Rock Creek is a short OHV trail that runs north to south just outside of Allenspark, CO. This off-road route is accessible primarily during the summer months, typically July to November. The highlights of Rock Creek are, by far, the lush creekside drive, beautiful dense forest and a few small obstacles that keep things technically interesting. This is a great place for creekside camping tucked in the trees. Keep an eye out for wild raspberries!
From Lyons, drive west on CO-7 for about 19 miles until you get to Allenspark. Turn left onto CO-7 BUS E. In about 800 feet turn right onto CR 107/Ski Road. Continue on CR 107/Ski Road for about 1.5 miles until you come to a fork in the road. Keep to the left to begin the Rock Creek trail on forest road 116.2.
Ran this trail with a 2016 Grand Cherokee with a 2.5" lift and 33's. Sun went down as soon as we got to the trailhead because we were planning to camp out on this trail and hike Longs Peak in the early morning. Glad to have all the LED's because this trail has a ton of blind spots at night. Overall; not bad. I would agree with the easy to moderate rating if you stay the trail but there are a few areas where you can shortcut the main trail and get some flexing done. It was a bit wet due to the recent snow but we made it all the way up then turned around and camped at about the midpoint of the trail. Wouldn't advise shortcutting the trail with only a 2.5" lift on a grand and 33's, but that's what skid plates are for right?
Deep snow started at waypoint 5. I was able to break trail to around waypoint 6, but gave up as the drift were getting bigger and more off camber pushing me towards the edge of the trail. Maybe a few more week until it is fully melted out.
Trail was PACKED with campers along the first mile. Tons and tons of people!
This trail does not have any type of seasonal closure. It is open all year long according to all Forest Service resources I could find and checked with. So we headed up to see what the conditions were like.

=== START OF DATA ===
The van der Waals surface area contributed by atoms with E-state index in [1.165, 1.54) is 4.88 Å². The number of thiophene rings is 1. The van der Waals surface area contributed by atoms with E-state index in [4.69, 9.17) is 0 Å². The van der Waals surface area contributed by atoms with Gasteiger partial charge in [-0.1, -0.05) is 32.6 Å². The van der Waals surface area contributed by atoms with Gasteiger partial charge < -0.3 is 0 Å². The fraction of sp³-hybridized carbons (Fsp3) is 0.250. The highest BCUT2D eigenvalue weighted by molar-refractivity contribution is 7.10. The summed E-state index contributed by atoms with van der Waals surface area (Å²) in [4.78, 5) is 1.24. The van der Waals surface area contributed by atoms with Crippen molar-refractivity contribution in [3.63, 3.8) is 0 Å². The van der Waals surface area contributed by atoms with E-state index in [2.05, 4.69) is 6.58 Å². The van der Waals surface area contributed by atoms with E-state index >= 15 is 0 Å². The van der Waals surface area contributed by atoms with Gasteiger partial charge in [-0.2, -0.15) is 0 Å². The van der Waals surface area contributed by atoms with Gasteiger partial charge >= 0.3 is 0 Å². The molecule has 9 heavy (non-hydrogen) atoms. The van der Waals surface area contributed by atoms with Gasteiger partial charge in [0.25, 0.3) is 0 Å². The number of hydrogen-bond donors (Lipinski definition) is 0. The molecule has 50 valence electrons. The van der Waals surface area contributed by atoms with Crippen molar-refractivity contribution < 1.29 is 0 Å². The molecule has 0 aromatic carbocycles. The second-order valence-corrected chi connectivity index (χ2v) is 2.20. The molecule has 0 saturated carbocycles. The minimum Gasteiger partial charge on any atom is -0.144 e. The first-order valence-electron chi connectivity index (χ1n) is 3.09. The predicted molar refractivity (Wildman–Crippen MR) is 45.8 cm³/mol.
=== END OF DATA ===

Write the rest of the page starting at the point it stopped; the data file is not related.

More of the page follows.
With my LJ on 40s and a TJ on 37s, we made it 1.3 miles from the Forest boundary which is a little bit before this track begins. Officially we made it just past the restoration area at waypoint 3.
The trail is consistantly snow packed and icy from the start. The center of the trail is hard packed and really soft on the sides. Both of us winched a couple of times just to get where we did. We turned around because the trail was beginning to climb and the snow conditions weren't allowing any further progress.
Although open, the terrain makes this trail very difficult to run in the snow. It is also extremely popular and busy with cross country skiers, who didn't appear to appreciate we were on the trail. In my opinion, leave this trail to them. It's just not a worthy winter wheeling spot.
This trail is good if you're looking for a camping spot but not my favorite trail. It's a very bumpy ride up and doesn't offer particularly great views along the way. Theres a lot of big ruts at the beginning near the popular camping area. Have seen two cars with average car clearance high center at the beginning ruts. Wouldn't attempt without suv clearance.
Hi, I'm Ryan!
I am a Colorado native and I've been wheeling since I was 16 years old. I grew up with a relentless passion for all things Jeep and off road related, and that passion has never died out. I am a member of the Mile-Hi Jeep Club, Patrol 16 Sasquatch Jeepers and currently own an '06 Jeep Wrangler Rubicon Unlimited (LJ) nicknamed "Minion".
I am a huge supporter of Stay the Trail and Tread Lightly, and have participated and even been in charge of many trail restoration projects. I have been a trail leader several times for events such as All-4-Fun, ColoradoFest, Set Them Free, 14er Fest, and other. I am also the creator of the Unlimited LJ Adventure.
My rig is built for extreme offroading, but I love to get my tires dirty on any kind of trail whether it's rock crawling or just scenic high Alpine drives. I've wheeled all over the country including Colorado, Utah, Kansas, the Carolinas, AZ, and California. I love a great adventure, and love even more to share those adventures with others.
If you see the "minion" out on the trail, make sure to stop and say hello.